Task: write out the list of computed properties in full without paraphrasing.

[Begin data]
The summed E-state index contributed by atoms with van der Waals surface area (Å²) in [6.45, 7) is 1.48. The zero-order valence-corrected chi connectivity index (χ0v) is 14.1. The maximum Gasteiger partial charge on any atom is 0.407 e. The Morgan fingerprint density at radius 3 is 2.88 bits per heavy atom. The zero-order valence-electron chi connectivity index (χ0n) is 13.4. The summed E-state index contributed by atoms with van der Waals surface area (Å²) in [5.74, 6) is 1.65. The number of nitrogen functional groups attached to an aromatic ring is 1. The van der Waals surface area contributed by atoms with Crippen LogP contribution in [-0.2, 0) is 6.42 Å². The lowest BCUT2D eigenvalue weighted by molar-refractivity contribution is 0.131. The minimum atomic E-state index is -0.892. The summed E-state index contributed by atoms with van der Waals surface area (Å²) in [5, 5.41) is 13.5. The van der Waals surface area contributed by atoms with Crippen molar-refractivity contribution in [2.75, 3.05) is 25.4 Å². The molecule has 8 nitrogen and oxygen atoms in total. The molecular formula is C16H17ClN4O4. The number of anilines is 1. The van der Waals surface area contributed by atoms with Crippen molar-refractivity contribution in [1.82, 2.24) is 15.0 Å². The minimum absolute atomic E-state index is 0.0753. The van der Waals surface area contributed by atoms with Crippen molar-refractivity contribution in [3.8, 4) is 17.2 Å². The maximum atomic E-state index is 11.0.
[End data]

The summed E-state index contributed by atoms with van der Waals surface area (Å²) in [6.45, 7) is 1.48. The zero-order valence-corrected chi connectivity index (χ0v) is 14.1. The maximum Gasteiger partial charge on any atom is 0.407 e. The Morgan fingerprint density at radius 3 is 2.88 bits per heavy atom. The zero-order valence-electron chi connectivity index (χ0n) is 13.4. The summed E-state index contributed by atoms with van der Waals surface area (Å²) in [5.74, 6) is 1.65. The number of nitrogen functional groups attached to an aromatic ring is 1. The van der Waals surface area contributed by atoms with Crippen LogP contribution in [-0.2, 0) is 6.42 Å². The lowest BCUT2D eigenvalue weighted by molar-refractivity contribution is 0.131. The minimum atomic E-state index is -0.892. The summed E-state index contributed by atoms with van der Waals surface area (Å²) in [5, 5.41) is 13.5. The van der Waals surface area contributed by atoms with Crippen molar-refractivity contribution in [2.75, 3.05) is 25.4 Å². The molecule has 8 nitrogen and oxygen atoms in total. The molecular formula is C16H17ClN4O4. The number of anilines is 1. The van der Waals surface area contributed by atoms with Crippen molar-refractivity contribution in [1.82, 2.24) is 15.0 Å². The minimum absolute atomic E-state index is 0.0753. The van der Waals surface area contributed by atoms with Crippen molar-refractivity contribution in [3.8, 4) is 17.2 Å². The maximum atomic E-state index is 11.0.